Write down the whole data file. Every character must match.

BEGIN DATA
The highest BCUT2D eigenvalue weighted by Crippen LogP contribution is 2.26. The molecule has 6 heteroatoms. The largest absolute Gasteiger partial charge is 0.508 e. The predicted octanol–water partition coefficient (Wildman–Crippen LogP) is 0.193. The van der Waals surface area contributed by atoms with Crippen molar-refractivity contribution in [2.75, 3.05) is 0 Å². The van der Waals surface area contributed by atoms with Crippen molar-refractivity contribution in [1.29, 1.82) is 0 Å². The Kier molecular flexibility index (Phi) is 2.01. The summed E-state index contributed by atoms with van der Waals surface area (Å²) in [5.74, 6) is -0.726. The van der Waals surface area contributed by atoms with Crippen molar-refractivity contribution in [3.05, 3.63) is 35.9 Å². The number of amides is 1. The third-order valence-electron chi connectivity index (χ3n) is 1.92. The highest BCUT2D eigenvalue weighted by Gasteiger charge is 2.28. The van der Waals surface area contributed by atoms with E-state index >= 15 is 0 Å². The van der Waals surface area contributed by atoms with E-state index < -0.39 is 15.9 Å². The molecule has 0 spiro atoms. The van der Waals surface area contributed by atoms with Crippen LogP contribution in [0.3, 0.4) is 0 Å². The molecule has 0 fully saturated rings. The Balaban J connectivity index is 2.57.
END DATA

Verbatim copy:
The highest BCUT2D eigenvalue weighted by Crippen LogP contribution is 2.26. The molecule has 6 heteroatoms. The largest absolute Gasteiger partial charge is 0.508 e. The predicted octanol–water partition coefficient (Wildman–Crippen LogP) is 0.193. The van der Waals surface area contributed by atoms with Crippen molar-refractivity contribution in [2.75, 3.05) is 0 Å². The van der Waals surface area contributed by atoms with Crippen molar-refractivity contribution in [1.29, 1.82) is 0 Å². The Kier molecular flexibility index (Phi) is 2.01. The summed E-state index contributed by atoms with van der Waals surface area (Å²) in [5.74, 6) is -0.726. The van der Waals surface area contributed by atoms with Crippen molar-refractivity contribution in [3.05, 3.63) is 35.9 Å². The number of amides is 1. The third-order valence-electron chi connectivity index (χ3n) is 1.92. The highest BCUT2D eigenvalue weighted by Gasteiger charge is 2.28. The van der Waals surface area contributed by atoms with E-state index >= 15 is 0 Å². The van der Waals surface area contributed by atoms with E-state index < -0.39 is 15.9 Å². The molecule has 0 spiro atoms. The van der Waals surface area contributed by atoms with Crippen LogP contribution in [0.3, 0.4) is 0 Å². The molecule has 0 fully saturated rings. The Balaban J connectivity index is 2.57.